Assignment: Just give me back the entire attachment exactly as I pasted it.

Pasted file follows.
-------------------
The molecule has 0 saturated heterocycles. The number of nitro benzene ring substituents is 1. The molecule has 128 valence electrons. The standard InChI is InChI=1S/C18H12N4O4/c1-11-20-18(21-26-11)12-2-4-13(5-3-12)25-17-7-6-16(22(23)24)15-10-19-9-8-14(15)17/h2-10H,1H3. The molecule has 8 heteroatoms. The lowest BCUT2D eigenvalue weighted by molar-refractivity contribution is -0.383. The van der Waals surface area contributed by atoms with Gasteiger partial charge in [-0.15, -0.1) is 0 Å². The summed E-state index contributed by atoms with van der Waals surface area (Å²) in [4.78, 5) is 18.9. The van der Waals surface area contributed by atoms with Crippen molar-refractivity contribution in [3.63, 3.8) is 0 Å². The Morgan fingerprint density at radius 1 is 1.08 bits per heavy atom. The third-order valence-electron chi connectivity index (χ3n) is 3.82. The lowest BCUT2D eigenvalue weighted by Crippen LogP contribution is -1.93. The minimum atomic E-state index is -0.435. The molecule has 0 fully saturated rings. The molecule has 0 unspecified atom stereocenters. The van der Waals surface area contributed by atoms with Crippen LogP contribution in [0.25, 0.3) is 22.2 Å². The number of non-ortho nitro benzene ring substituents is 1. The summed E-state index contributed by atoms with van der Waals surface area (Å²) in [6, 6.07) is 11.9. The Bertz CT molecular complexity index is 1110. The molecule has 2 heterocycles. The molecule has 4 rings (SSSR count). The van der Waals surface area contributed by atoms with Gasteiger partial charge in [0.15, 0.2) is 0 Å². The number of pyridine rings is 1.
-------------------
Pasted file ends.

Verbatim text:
The molecule has 0 saturated heterocycles. The number of nitro benzene ring substituents is 1. The molecule has 128 valence electrons. The standard InChI is InChI=1S/C18H12N4O4/c1-11-20-18(21-26-11)12-2-4-13(5-3-12)25-17-7-6-16(22(23)24)15-10-19-9-8-14(15)17/h2-10H,1H3. The molecule has 8 heteroatoms. The lowest BCUT2D eigenvalue weighted by molar-refractivity contribution is -0.383. The van der Waals surface area contributed by atoms with Gasteiger partial charge in [-0.15, -0.1) is 0 Å². The summed E-state index contributed by atoms with van der Waals surface area (Å²) in [4.78, 5) is 18.9. The van der Waals surface area contributed by atoms with Crippen molar-refractivity contribution in [3.63, 3.8) is 0 Å². The Morgan fingerprint density at radius 1 is 1.08 bits per heavy atom. The third-order valence-electron chi connectivity index (χ3n) is 3.82. The lowest BCUT2D eigenvalue weighted by Crippen LogP contribution is -1.93. The minimum atomic E-state index is -0.435. The molecule has 0 fully saturated rings. The molecule has 0 unspecified atom stereocenters. The van der Waals surface area contributed by atoms with Crippen LogP contribution in [0.25, 0.3) is 22.2 Å². The number of non-ortho nitro benzene ring substituents is 1. The summed E-state index contributed by atoms with van der Waals surface area (Å²) in [6, 6.07) is 11.9. The Bertz CT molecular complexity index is 1110. The molecule has 2 heterocycles. The molecule has 4 rings (SSSR count). The van der Waals surface area contributed by atoms with Gasteiger partial charge in [0.15, 0.2) is 0 Å². The number of pyridine rings is 1.